McData McDownsized

Company cuts staff by 9%, raising questions about earnings and future changes UPDATED 4:30PM

January 31, 2004

3 Min Read
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In an ominous sign that the general uptick in storage revenue has bypassed Fibre Channel switch makers, McData Corp. (Nasdaq: MCDTA)has cut its workforce by 92 employees -- roughly 9 percent of staff (see McData Cuts Staff).

McData, locked in a battle with Brocade Communications Systems Inc. (Nasdaq: BRCD) and Cisco Systems Inc. (Nasdaq: CSCO) in the price-sensitive FC switch market, now has about 982 employees.

A McData spokeswoman said the company closed a 34-person engineering office in Toronto and cut a few employees in Santa Clara, Calif.: the rest of the layoffs were spread across several departments at its Broomfield, Colo., headquarters. The layoffs did not affect employees who came to McData when it acquired Nishan and Sanera last year. Those divisions have been fully integrated into McData this quarter. The company said the reductions were made to keep operating expenses flat for fiscal 2004 with the current quarter, which ends Saturday.

McData, which will announce fourth-quarter earnings on Feb. 26, will take charges related to the cuts and Toronto closure for the next two quarters. But analysts dont expect McData to change its previous guidance of between $108 million and $116 million in revenue and earnings of $0.00 or $0.01 per share this quarter. The staff reduction does cast doubt on whether McData will make good on its forecast of 15 percent revenue growth in 2004.

“They’re trying to cut down on operating expenses, and you have to ask, ‘Why now?’ ” says analyst Kaushik Roy of Susquehanna Financial Group. “It appears that they may be a little concerned about their growth rate for the whole year.”Since McData last gave guidance in December, its market share has been threatened by increased competition from Cisco in the high-end director switch class. In the midrange, a switch from Brocade appears to be looming (see Brocade & McData's Paths Diverge).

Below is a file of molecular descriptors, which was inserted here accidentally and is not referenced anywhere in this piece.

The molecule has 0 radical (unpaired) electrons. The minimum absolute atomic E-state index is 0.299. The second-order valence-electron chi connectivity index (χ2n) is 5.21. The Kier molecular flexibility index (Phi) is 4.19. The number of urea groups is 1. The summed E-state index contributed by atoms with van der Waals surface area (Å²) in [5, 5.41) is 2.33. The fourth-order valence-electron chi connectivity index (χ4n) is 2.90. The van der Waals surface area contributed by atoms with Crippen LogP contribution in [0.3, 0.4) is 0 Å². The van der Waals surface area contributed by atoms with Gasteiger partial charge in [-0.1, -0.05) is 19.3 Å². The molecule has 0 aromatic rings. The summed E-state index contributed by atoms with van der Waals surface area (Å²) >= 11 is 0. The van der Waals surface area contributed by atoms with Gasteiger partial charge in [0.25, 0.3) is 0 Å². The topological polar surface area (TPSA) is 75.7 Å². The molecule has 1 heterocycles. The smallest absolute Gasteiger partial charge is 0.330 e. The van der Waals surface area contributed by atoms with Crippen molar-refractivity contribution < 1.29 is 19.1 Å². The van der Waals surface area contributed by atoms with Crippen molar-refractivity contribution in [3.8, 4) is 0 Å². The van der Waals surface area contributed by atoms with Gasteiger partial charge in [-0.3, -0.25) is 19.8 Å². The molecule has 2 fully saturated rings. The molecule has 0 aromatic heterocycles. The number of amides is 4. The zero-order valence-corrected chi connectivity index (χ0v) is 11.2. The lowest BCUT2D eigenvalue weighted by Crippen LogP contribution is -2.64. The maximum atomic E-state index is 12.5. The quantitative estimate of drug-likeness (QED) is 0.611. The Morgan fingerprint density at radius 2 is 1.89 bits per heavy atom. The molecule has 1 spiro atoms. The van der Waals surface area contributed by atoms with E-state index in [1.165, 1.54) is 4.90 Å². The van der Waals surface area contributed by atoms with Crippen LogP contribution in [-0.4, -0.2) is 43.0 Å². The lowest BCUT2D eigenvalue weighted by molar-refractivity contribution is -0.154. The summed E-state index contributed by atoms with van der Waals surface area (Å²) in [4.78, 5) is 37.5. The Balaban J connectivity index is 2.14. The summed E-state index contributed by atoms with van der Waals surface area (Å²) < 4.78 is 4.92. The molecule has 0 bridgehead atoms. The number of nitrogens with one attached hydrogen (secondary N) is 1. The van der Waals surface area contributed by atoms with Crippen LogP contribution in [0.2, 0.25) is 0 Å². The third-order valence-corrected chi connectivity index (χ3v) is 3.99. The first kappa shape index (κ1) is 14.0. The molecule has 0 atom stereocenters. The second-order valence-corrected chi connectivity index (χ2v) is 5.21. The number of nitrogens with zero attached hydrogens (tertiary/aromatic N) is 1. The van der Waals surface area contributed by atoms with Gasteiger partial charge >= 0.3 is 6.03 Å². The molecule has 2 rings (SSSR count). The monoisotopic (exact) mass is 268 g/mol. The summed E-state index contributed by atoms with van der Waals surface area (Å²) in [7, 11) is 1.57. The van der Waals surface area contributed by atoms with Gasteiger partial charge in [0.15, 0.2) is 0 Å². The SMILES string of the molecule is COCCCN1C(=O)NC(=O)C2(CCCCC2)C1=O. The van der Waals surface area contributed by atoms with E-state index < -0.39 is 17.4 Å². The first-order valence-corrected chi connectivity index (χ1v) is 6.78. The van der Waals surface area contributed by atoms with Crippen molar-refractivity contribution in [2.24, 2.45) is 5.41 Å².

“Cisco has picked up the battle with McData,” Roy says. “Cisco will still sell in the midrange, but its focus is on McData in the director class. McData was doing well with the midrange Sphereon 4500, but Brocade will come out with the Dazzler product and price it very low. McData has felt those two changes.”

McData reported a quarterly loss of $50 million last December due mainly to money spent on Nishan and Sanera and pricing pressures blamed on Cisco’s entry into the market (see McData Maudlin Over Price Pressure). It has since gone through personnel changes. CEO John Kelley took on the chairman’s position after co-founder Jack McDonnell retired, and Gary Gysin moved up from head of its software division to chief sales executive (see McData Names Kelley as Chairman and McData Promotes Gysin).

A research note written by analyst Brenden Smith of Goldman Sachs & Co. today predicts more changes.

“Beyond the pending facilities consolidation in Northern California, with CEO John Kelley now able to operate with a free hand, the odds of more meaningful change versus the status quote have gone up,” Smith writes.Perhaps Cisco will shed light on the Fibre Channel switch market Tuesday when it announces its quarterly earnings. Cisco has not broken out its storage revenue in the past, but some analysts believe it may do so this time. Cisco CEO John Chambers has identified storage as a $1 billion market for the company, and storage company revenues have generally been high in the current reporting season (see Storage: A Cisco Billion Dollar Play). CEOs have also been optimistic about spending patterns in 2004 (see Storage Bigs Brash on Budgets).

Although McData's stock price was down most of the day, it rallied to rise $0.04 to $8.79 by late afternoon.

— Dave Raffo, Senior Editor, Byte and Switch

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